Leading Church Meetings
For all of us leaders, running meetings become more than just getting information out. They are times of casting vision for our followers, navigating obstacles, and meeting the needs of the ministry. Most people come to meetings thinking “I wonder how long this going to last,” or “I can’t believe I am going to another meeting.” We are busy people and most of the church meetings we go to are a waste of time. I believe that if we’re going to have a good church meeting, we have got to have a strong start. Otherwise, they’ll be watching the clock until its over.
We change our team’s expectation by doing the following 3 things
1. Be PASSIONATE about PURPOSE. Meetings have to start with why we are there and what we want to accomplish. This will communicate to people that you believe something important is about to take place and that you are fully engaged. By you being fully engaged, your energy and focus become contagious. And telling people what you want to accomplish in the meeting gives them the impression that they aren’t going to waste their time by being there.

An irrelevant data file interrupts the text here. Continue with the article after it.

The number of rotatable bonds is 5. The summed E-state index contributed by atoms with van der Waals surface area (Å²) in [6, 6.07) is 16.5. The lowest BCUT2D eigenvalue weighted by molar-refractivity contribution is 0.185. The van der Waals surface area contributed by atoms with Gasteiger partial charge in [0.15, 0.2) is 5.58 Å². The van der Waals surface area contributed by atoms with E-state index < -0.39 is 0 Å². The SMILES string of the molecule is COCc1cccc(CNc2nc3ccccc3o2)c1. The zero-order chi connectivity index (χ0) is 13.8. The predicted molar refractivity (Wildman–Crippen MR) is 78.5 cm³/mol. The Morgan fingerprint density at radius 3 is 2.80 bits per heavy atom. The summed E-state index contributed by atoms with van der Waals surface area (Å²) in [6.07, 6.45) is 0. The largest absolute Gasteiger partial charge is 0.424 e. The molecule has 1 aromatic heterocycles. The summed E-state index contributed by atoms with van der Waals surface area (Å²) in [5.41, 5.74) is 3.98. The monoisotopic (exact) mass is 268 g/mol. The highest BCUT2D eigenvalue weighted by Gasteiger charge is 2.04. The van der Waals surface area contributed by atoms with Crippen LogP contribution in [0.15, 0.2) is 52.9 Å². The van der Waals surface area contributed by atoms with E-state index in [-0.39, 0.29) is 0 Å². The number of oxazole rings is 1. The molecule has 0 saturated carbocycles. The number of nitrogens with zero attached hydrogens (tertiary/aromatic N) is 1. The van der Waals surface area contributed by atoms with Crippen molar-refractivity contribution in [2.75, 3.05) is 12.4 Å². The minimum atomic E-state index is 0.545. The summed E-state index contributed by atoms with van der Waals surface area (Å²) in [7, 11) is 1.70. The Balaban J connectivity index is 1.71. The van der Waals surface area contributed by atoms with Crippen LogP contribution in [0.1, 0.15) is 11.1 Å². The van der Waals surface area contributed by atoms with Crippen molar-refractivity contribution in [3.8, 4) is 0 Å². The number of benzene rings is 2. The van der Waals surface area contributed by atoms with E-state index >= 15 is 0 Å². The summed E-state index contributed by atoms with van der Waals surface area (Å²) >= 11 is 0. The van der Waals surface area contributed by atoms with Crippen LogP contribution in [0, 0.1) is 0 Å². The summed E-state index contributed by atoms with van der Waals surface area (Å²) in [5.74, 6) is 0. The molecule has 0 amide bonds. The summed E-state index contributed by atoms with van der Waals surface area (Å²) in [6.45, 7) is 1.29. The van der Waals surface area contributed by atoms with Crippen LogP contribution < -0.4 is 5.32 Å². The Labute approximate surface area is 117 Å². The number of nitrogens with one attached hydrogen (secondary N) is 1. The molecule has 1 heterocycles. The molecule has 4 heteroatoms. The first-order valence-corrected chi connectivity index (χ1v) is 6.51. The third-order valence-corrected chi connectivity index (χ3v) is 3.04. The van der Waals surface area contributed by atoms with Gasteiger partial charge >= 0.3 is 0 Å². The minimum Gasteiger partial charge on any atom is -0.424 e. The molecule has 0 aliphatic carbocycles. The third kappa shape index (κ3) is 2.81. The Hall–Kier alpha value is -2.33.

2. Vision. You must help people understand how their participation in this meeting is going to make things better in your ministry. This goes beyond the “why” of the meeting, to how their personal involvement changes things. Remember, when people feel like they’re a part of something bigger than themselves, they go all in. This includes church meetings.
3. Instruction. Be clear about how you want them to participate. Honestly, no one wants to go to a meeting and just hear you talk. Convince your team that you want their thoughts and ideas. Its so important for people to know that you care about what they think, say, and feel. And that you’re wide open to engage with them on any idea.
Having a strong start to your meetings will communicate that you are a leader worth following. People will understand your passion, the purpose, and the results.
About the Author
Doug Franklin is the president of LeaderTreks, an innovative leadership development organization focusing on students and youth workers. Doug and his wife, Angie, live in West Chicago, Illinois. They don’t have any kids, but they have 2 dogs that think they are children. Diesel and Penelope are Weimaraners who never leave their side. Doug grew up in… Read More